Using the copyright symbol (or word) is generally sufficient to claim ownership rights. Reservation of Rights statements are no longer required, but many copyright disclaimers still include them to be on the safe side. If so, they'll often include the phrase "All rights reserved," like in the ORIENT Watches (owned by Seiko Epson) example below:

ORIENT Watches website footer copyright disclaimer with All rights reserved highlighted

Including "All rights reserved" is beneficial because it's a common term that can act as a warning to would-be thieves and other unauthorized users that you are claiming maximum copyright protection for all of your material.

In copyright disclaimers that include reservations of rights, the last two sections are generally separated by and end with periods.

It's also worth noting that only partial rights may be reserved for certain material, and in some instances, creators and owners may choose to make their content open source by expressly waiving all rights.

This is often the case when the primary goal is to get material in as many hands as possible as efficiently as possible, as opposed to generating revenue and protecting intellectual property.

Fair Use and Licensing Information

Fair Use and Licensing Information

While not technically a part of a standard copyright disclaimer, many websites include clauses that address copyright and fair use within a Terms and Conditions agreement, or its own separate web page. This clause often includes a section that defines fair use to let potential users know what the term does and does not mean.

Fair use allows limited use of copyrighted material without permission for purposes such as teaching, research, and criticism. Anyone interested in using your original work or content must take the following four considerations into account:

  • The nature of the copyrighted work. Fact-based works are generally more open to fair use than fictional ones.
  • The purpose for which the material is being used - For educational or commercial purposes.
  • The size of the work in relation to the whole. Small snippets are generally more acceptable for fair use than large sections.
  • The effect on the value and marketability of the work. Fair Use may not apply if it will hinder or prevent you as the creator or owner from deriving revenue from your work or property.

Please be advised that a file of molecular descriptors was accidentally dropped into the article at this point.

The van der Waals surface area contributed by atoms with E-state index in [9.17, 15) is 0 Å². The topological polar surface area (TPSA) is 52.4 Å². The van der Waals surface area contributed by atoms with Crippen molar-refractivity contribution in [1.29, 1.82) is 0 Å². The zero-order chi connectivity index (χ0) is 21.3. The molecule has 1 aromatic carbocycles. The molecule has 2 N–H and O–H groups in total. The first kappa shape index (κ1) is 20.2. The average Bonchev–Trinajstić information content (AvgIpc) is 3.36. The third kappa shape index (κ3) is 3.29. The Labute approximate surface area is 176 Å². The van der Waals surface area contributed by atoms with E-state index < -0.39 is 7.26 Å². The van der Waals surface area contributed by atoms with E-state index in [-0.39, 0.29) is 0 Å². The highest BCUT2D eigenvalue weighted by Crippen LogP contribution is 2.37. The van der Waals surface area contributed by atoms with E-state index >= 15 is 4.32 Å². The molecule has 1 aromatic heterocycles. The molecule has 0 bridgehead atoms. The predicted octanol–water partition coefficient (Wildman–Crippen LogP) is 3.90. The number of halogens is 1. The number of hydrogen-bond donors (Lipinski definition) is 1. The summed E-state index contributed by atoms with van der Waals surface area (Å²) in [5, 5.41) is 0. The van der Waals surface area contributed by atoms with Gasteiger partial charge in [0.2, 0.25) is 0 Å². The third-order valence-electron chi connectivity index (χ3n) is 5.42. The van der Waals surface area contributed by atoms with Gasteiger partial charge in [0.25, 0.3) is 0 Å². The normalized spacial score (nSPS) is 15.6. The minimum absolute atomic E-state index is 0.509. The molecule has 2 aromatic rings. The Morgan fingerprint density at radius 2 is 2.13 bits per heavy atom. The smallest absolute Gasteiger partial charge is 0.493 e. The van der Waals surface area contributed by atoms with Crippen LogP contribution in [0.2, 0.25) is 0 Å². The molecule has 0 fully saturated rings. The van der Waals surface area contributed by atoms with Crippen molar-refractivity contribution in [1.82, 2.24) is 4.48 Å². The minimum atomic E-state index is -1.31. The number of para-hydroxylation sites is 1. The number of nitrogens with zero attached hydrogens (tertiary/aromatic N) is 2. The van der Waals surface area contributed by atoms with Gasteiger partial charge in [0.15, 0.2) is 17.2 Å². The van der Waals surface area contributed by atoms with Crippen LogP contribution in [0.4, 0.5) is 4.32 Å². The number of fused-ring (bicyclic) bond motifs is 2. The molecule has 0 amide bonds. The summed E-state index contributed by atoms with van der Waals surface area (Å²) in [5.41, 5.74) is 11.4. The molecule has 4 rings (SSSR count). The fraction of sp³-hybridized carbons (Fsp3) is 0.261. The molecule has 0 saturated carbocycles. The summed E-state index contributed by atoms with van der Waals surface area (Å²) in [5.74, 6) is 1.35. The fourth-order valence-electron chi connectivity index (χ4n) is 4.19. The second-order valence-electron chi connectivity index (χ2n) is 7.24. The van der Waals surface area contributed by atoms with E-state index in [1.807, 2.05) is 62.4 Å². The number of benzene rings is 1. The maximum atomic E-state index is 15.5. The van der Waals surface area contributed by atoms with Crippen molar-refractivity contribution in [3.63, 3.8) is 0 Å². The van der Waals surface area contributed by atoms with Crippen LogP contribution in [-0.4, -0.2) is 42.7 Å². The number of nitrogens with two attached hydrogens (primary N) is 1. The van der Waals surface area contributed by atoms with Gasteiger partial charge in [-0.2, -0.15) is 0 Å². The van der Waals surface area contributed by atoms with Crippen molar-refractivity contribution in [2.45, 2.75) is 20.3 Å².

Listing these criteria in a copyright or fair use clause within your Terms and Conditions agreement, or as its own web page, may help inform or remind users that fair use doesn't give them the ability to use your work in any way they see fit.

The University of Phoenix has a clause within its Terms & Conditions agreement that states all content and materials are copyrighted by the company unless otherwise noted:

University of Phoenix Terms and Conditions: Copyright and Limited License from the University

All Creatures includes this notice in its website footer, underneath its copyright disclaimer:

All Creatures Fair Use Notice updated

This same type of language can be used for your fair use disclaimer regardless of whether you place it in your Terms agreement, on its own web page, or elsewhere on your site.

Where Should Your Copyright Disclaimer be Displayed?

Copyright disclaimers are typically found at the bottom of websites, in the website footer.

Raid (an S.C. Johnson & Son brand) places its copyright disclaimer centered at the bottom of its homepage:

Raid website footer with copyright disclaimer highlighted

The Maryland Motor Vehicle Administration (MVA) includes a link to its Copyright Statement in its website footer:

Maryland Motor Vehicle Administration website footer with Copyright Statement link highlighted

After clicking on the Copyright Statement link, users are redirected to the following page where the copyright disclaimer is displayed:

Maryland Motor Vehicle Administration: Copyright Statement

Conclusion and Summary

Copyright disclaimers are vital components on all media and platforms that sell, display, aggregate, and distribute original work created or owned by a person or business entity.

Having a copyright disclaimer in a conspicuous location can act as a deterrent against theft and unauthorized use, prevent anyone from claiming that they couldn't find it, and aid creators and owners in disputes.

These disclaimers can be simple one-line affairs or multi-page documents accessible by link only.

Though they vary by industry, business type, and content, many copyright disclaimers include the following components:

  • The Copyright symbol (©), the word Copyright, or both
  • The year the content was created, published, or updated, or the date range of protected content
  • The name of the content's creator, owner, or both
  • A statement detailing the creator's rights to the content (Reservation of Rights)

It's wise to place your copyright disclaimer at the bottom of your website (like most companies do) to ensure that it's easy to find. You can also add information about copyright in your Terms and Conditions agreement, or on its own web page addressing the topic.